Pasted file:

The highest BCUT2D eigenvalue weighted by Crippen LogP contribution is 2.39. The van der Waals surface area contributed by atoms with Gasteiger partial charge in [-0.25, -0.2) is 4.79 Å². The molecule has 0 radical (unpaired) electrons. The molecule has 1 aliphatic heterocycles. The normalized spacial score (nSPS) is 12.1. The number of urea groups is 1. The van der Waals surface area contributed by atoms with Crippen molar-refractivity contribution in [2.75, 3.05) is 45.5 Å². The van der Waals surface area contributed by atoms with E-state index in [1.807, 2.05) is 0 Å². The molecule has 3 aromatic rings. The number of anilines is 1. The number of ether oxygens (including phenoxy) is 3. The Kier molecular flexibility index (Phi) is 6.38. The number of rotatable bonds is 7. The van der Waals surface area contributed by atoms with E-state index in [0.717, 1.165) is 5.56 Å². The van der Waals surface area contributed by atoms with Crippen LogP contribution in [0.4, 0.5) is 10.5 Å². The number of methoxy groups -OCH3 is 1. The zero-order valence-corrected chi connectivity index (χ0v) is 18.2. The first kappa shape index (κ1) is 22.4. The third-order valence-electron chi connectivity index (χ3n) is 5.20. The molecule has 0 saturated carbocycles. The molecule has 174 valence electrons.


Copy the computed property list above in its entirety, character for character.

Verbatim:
The highest BCUT2D eigenvalue weighted by Crippen LogP contribution is 2.39. The van der Waals surface area contributed by atoms with Gasteiger partial charge in [-0.25, -0.2) is 4.79 Å². The molecule has 0 radical (unpaired) electrons. The molecule has 1 aliphatic heterocycles. The normalized spacial score (nSPS) is 12.1. The number of urea groups is 1. The van der Waals surface area contributed by atoms with Crippen molar-refractivity contribution in [2.75, 3.05) is 45.5 Å². The van der Waals surface area contributed by atoms with E-state index in [1.807, 2.05) is 0 Å². The molecule has 3 aromatic rings. The number of anilines is 1. The number of ether oxygens (including phenoxy) is 3. The Kier molecular flexibility index (Phi) is 6.38. The number of rotatable bonds is 7. The van der Waals surface area contributed by atoms with E-state index in [0.717, 1.165) is 5.56 Å². The van der Waals surface area contributed by atoms with Crippen LogP contribution in [0.4, 0.5) is 10.5 Å². The number of methoxy groups -OCH3 is 1. The zero-order valence-corrected chi connectivity index (χ0v) is 18.2. The first kappa shape index (κ1) is 22.4. The third-order valence-electron chi connectivity index (χ3n) is 5.20. The molecule has 0 saturated carbocycles. The molecule has 174 valence electrons.